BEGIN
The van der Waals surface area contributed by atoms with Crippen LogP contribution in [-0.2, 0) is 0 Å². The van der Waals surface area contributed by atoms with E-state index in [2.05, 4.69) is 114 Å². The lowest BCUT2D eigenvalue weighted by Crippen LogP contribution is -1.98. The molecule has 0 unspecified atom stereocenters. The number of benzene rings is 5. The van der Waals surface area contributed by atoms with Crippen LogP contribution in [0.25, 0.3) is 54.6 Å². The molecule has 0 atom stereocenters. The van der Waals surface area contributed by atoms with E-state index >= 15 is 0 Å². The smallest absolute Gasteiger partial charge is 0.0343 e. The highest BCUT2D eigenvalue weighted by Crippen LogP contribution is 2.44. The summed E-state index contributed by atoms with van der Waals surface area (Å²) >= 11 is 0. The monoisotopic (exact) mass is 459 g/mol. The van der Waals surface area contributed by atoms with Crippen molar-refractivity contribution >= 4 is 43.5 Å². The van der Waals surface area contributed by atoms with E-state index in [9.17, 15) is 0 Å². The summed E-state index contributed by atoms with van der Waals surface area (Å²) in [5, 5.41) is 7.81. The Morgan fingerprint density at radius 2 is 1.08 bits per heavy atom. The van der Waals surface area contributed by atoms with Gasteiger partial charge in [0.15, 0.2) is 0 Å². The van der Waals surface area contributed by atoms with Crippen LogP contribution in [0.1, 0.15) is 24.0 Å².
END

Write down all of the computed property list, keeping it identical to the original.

The van der Waals surface area contributed by atoms with Crippen LogP contribution in [-0.2, 0) is 0 Å². The van der Waals surface area contributed by atoms with E-state index in [2.05, 4.69) is 114 Å². The lowest BCUT2D eigenvalue weighted by Crippen LogP contribution is -1.98. The molecule has 0 unspecified atom stereocenters. The number of benzene rings is 5. The van der Waals surface area contributed by atoms with Crippen LogP contribution in [0.25, 0.3) is 54.6 Å². The molecule has 0 atom stereocenters. The van der Waals surface area contributed by atoms with E-state index >= 15 is 0 Å². The smallest absolute Gasteiger partial charge is 0.0343 e. The highest BCUT2D eigenvalue weighted by Crippen LogP contribution is 2.44. The summed E-state index contributed by atoms with van der Waals surface area (Å²) >= 11 is 0. The monoisotopic (exact) mass is 459 g/mol. The van der Waals surface area contributed by atoms with Crippen molar-refractivity contribution >= 4 is 43.5 Å². The van der Waals surface area contributed by atoms with E-state index in [9.17, 15) is 0 Å². The summed E-state index contributed by atoms with van der Waals surface area (Å²) in [5, 5.41) is 7.81. The Morgan fingerprint density at radius 2 is 1.08 bits per heavy atom. The van der Waals surface area contributed by atoms with Gasteiger partial charge in [0.15, 0.2) is 0 Å². The van der Waals surface area contributed by atoms with Crippen LogP contribution in [0.1, 0.15) is 24.0 Å².